George Soros Obituary: Reuters Publishes It Even Though He's Not Dead

On April 18, news outlet Reuters accidentally published an obituary of investor and philanthropist George Soros. While the article has since been deleted, their website previously said “George Soros, who died XXX at age XXX, was a predatory and hugely successful financier and investor, who argued paradoxically for years against the same sort of free-wheeling capitalism that made him billions.” Soros, 82, is still alive.

Among the many things the Reuters obituary discussed, including his wealth, they addressed the political policies he supported when they stated, “Forbes put his wealth in 2013 at $19 billion, making him the world’s 30th richest person, not counting the roughly $8 billion he has given away through various charitable entities he controls … He argued nevertheless for strong central government regulation to correct for and counterbalance the excesses of greed, fear, and the free market.”

Reuters published an article shortly after the obituary was pulled acknowledging the publication's mistake: “Reuters erroneously published an advance obituary of financier and philanthropist George Soros. A spokesman for Soros said that the New York-based financier is alive and well. Reuters regrets the error.”

While this was a mistake, Reuters should “regret” the article it posted. In today’s media, it appears that every news outlet yearns to be the first to break a story as opposed to being the first to wait for a breakthrough, search for valuable supporting evidence that make its case, and then publish it for public viewing.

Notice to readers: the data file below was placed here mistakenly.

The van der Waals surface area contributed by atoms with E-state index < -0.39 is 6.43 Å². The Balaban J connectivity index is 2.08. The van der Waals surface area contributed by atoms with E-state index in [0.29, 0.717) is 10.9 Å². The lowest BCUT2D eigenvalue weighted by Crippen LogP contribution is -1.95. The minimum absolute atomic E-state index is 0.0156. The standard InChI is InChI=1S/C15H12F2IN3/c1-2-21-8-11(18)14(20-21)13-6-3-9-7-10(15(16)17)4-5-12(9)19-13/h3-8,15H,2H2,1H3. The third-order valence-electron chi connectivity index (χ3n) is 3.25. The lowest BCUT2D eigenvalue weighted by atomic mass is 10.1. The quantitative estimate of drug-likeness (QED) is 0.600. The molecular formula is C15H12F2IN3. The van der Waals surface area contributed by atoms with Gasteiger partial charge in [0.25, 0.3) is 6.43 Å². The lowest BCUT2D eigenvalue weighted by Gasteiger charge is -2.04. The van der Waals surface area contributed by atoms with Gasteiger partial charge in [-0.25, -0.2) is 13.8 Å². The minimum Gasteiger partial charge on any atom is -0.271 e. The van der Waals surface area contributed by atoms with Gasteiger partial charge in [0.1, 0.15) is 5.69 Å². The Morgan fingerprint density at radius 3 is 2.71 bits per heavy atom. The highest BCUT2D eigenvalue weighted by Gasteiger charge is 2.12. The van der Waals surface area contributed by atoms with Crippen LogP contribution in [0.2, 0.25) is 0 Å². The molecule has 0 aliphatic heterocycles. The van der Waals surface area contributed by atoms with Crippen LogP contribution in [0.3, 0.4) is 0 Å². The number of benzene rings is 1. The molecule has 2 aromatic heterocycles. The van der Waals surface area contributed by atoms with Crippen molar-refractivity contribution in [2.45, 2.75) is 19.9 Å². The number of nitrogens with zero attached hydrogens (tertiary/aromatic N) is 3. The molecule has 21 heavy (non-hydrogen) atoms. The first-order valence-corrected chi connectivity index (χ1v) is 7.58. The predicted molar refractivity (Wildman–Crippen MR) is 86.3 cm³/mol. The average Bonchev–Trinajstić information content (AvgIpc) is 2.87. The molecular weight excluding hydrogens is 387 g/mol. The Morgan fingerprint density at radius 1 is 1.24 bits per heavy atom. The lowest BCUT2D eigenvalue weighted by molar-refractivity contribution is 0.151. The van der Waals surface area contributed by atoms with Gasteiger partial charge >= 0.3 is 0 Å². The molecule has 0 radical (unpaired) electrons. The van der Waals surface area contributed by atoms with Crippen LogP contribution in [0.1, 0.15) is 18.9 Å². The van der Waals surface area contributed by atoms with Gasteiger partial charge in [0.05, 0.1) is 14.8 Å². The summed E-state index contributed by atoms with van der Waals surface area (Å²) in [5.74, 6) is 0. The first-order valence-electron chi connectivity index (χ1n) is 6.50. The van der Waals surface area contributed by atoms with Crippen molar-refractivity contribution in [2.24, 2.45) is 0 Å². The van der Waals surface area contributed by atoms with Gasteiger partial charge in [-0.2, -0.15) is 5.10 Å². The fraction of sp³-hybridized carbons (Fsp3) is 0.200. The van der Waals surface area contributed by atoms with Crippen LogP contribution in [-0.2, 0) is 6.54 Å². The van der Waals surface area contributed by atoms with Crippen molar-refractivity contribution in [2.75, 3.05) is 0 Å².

We have especially seen this after the Boston Marathon bombings, where coverage from news outlets such as CNN, the New York Post, and Reuters all mistakenly published information that, shortly after circulation, was nullified and disproved by investigators on the case. While it is certainly coincidental that all of these cases occurred in the past week, it is a lesson for the public to understand that “breaking news” comes with a price, and that price is potential misinformation.

Understandably, news sources want to report new findings as soon as they happen to ensure that their audience gets new information. However, they must check and confirm the information they want to publish before going live. 

How much do you trust the information in this article?

Melissa Sullivan

I am a student at Georgetown University, whose free time is spent interning on Capitol Hill and watching college basketball. I am a Government and Spanish double major with a Theology minor, and I just spent 5 months abroad in Buenos Aires, Argentina. I'm an avid sports fan (Giants, Yankees, and Knicks), and when I'm home in Connecticut I love to hang out with my dogs.

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